Letter: Christmas has its roots in a range of winter celebrations

Editor: In recent years there has been some criticism on how the season is being celebrated or observed; one recent example being the plain red coffee cup.

If we take a closer look at the history of the season, maybe it could provide a little insight on this discussion:

Christmas was originally called “Cristes Maesse,” which was a Catholic mass created during the reign of Pope Julius, centuries after the assumed time of the Christian nativity.

It was intended to be a sombre observance of the Nativity.  The date Dec. 25 coincided with the more exuberant and sometimes raucous ancient festivities of the winter solstice referred to as “Yuletide” by northern peoples and “Saturnalia” by the Romans.

This new “Cristes Maesse” brought a Christian presence to an otherwise pagan celebration.

Decorating homes with holly, door-to-door caroling and gift-giving are examples of the many traditions with pagan origins.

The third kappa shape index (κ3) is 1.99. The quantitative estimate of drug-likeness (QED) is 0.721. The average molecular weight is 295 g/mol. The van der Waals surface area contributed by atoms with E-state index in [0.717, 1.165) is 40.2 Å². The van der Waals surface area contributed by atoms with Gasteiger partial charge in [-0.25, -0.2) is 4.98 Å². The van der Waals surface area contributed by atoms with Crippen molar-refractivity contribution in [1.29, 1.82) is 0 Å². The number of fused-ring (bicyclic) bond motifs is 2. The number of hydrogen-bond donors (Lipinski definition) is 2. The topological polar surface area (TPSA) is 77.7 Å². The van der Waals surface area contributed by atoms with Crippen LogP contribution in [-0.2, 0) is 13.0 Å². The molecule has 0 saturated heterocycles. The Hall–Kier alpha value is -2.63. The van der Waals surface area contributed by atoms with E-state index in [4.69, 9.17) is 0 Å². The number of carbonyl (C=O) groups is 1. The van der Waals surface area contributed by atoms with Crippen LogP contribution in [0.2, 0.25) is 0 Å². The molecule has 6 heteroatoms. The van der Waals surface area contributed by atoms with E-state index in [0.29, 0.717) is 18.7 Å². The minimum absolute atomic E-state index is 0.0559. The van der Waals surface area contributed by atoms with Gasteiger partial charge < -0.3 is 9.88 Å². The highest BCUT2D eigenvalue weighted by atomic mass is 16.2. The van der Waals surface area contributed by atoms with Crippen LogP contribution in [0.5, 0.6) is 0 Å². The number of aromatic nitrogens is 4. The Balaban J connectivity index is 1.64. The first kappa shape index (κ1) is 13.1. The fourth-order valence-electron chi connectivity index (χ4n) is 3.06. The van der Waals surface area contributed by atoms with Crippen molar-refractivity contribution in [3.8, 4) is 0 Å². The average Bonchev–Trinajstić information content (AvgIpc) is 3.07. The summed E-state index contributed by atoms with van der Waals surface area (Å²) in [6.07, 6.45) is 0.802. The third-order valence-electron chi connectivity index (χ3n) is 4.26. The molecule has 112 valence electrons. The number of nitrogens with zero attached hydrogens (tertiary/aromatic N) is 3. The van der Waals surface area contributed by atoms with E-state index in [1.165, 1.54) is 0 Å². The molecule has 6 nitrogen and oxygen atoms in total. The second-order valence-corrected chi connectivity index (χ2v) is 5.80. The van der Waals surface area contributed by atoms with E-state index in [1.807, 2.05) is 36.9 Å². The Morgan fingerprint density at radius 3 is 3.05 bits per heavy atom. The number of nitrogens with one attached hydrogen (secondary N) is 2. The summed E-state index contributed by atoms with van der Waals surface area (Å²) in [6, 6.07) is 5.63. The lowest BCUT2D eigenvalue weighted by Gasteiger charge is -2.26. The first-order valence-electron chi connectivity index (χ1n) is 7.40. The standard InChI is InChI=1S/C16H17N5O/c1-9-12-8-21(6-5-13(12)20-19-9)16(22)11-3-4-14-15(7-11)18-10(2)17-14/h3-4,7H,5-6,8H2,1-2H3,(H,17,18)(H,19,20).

Another interesting point, Christmas Day was considered by the Puritans, an excessive pagan celebration with no Biblical authority, and in 1659 a law was passed in Massachusetts requiring a five-shilling fine for anyone caught observing Christmas.

This “war on Christmas” lasted 22 years.

Thankfully, today we are free to celebrate the season with its rich history and many traditions in any manner we choose.

So Merry Cristes Maesse! Yuletide Greetings! And Happy Saturnalia!

M. Matich,

Langley